Allah have none of that

Thanks, Joe. Just when I needed something for my Inner Bitch to take apart today, you sent me the link to this site, Jews for Allah. And at the risk of insulting, well, lots of people, I have to point out that you've missed a source for, well, hilarity. (But then, you and I have different ways of looking at things.) The logic behind this dude's suppositions is almost enough to make me respect the logic of Ann Coulter. Almost. Let's examine, for example, the insistence that Solomon referred to Muhammed in the Songs of Solomon:

Muhammad's name appeared in Haggai 2:7 under the hebrew word mahmad which means praised one (Muhammad is Arabic for praised one). We won't mention the fact that Muhammad lived centuries after Solomon. Oops, did I mention it? And like, we probably shouldn't also mention the similarities between Arabic and Hebrew which, like, include words that sound the same and mean the same thing. But hey, continue.

It almost undoubtedly is referring to the Arabic Prophet Muhammad. Ya think? Of course, he could be referring to Morrie Fishman, who lived next door to my mother in Newark during the 30s and 40s. Morrie, Mohammed—similar enough for my purposes.

The 5th chapter of Songs of Solomon is discussing someone. Wow, that's deep. I'm betting he's going to get around to saying that someone is Muhammed. Jews will say it is discussing Solomon, (pay attention, please, I just said it was about Morrie Steinman, and I am a Jew.) while Christians will say it is discussing Jesus (that's a shocker). Considering this is the Songs of Solomon, it would seem logical that it is discussing Solomon. And again: Ya think? The verses describing this mystery man (singing.. "Mystery date... are you ready for your mystery date?") have the narators (look! typo!) speech conjuagted (look! another one!) in the feminine (meaning it is a woman who is describing this man) so it is possible that it is one of Solomon's wives discussing her Husband (Solomon). Ahem. The wives. How is it you reach this conclusion from a culture that, in certain Islamic nations don't even teach women how to read? Just wondering. However, if a Christian tries to assert that Jesus is being discussed, then they are insinuating that this is discussing a future prophet (a man who was not yet alive at that point), a prophesy Oh, that's what a prophesy is. Something that's going to happen in the future. Not retrofitting what was written in the past..... If the 5th chapter of Songs of Solomon is looking into the future, then there is no doubt it is discussing Muhammad. Toldja he was going to say it was discussing Mohammed. That leap of logic was so fast it hurt my neck to watch it fly by. If chapter=future then not-Jesus, Mohammed. Altogether, everyone: HUH?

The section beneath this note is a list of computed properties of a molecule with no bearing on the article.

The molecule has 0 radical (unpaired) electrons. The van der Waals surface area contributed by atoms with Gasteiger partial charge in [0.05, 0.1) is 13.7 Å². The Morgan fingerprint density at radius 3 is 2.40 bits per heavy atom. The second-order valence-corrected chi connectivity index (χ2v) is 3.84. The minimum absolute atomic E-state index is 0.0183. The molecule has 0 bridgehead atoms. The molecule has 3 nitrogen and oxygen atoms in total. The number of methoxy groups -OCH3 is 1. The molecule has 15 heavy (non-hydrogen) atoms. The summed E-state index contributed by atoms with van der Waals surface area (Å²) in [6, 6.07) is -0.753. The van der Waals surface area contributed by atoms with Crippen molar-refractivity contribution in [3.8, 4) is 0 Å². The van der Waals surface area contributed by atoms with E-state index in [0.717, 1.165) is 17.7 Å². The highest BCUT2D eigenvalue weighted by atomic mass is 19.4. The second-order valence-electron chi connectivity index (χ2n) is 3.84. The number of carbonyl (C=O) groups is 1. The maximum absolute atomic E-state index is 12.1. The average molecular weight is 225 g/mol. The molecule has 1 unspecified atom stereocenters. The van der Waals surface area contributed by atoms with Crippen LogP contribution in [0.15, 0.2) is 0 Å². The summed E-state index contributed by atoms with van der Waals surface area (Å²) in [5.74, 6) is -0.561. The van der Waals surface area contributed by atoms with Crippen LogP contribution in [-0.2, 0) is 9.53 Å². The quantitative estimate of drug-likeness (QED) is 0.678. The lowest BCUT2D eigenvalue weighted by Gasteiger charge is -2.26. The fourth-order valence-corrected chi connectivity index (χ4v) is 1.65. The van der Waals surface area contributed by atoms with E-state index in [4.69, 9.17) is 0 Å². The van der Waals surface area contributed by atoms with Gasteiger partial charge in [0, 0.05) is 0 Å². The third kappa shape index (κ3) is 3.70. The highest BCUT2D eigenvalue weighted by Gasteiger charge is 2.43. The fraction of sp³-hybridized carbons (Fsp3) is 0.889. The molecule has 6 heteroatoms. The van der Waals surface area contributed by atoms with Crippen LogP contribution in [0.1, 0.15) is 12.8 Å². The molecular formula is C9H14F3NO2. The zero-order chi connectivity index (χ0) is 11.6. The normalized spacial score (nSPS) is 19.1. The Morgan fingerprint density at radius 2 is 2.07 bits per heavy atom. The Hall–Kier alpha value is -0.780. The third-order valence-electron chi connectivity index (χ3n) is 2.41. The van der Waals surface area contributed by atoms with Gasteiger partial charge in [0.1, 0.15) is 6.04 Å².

The next verse is a howler. I didn't write the last sentence. The author did.

Throughout the chapter, someone is being discussed. Whomever it is, verse 15 says his "countenance (face) is as Lebanon", so this is an Arabic gentleman (or Arab looking), a Semitic man none the less. Blahblahblah, more description, amazingly fitting Mohammed, blahblahblah. This also can be atributed to Muhammad who although having a rosy, golden color, had white armpitts Don't shoot until you see the whites of his armpitts! (Sahih Bukhari, Volume 2, Book 17, Number 141 says you could see the whites of his armpitt when he raised his hand). WHAT'S THE POINT?!?!

Glad you asked.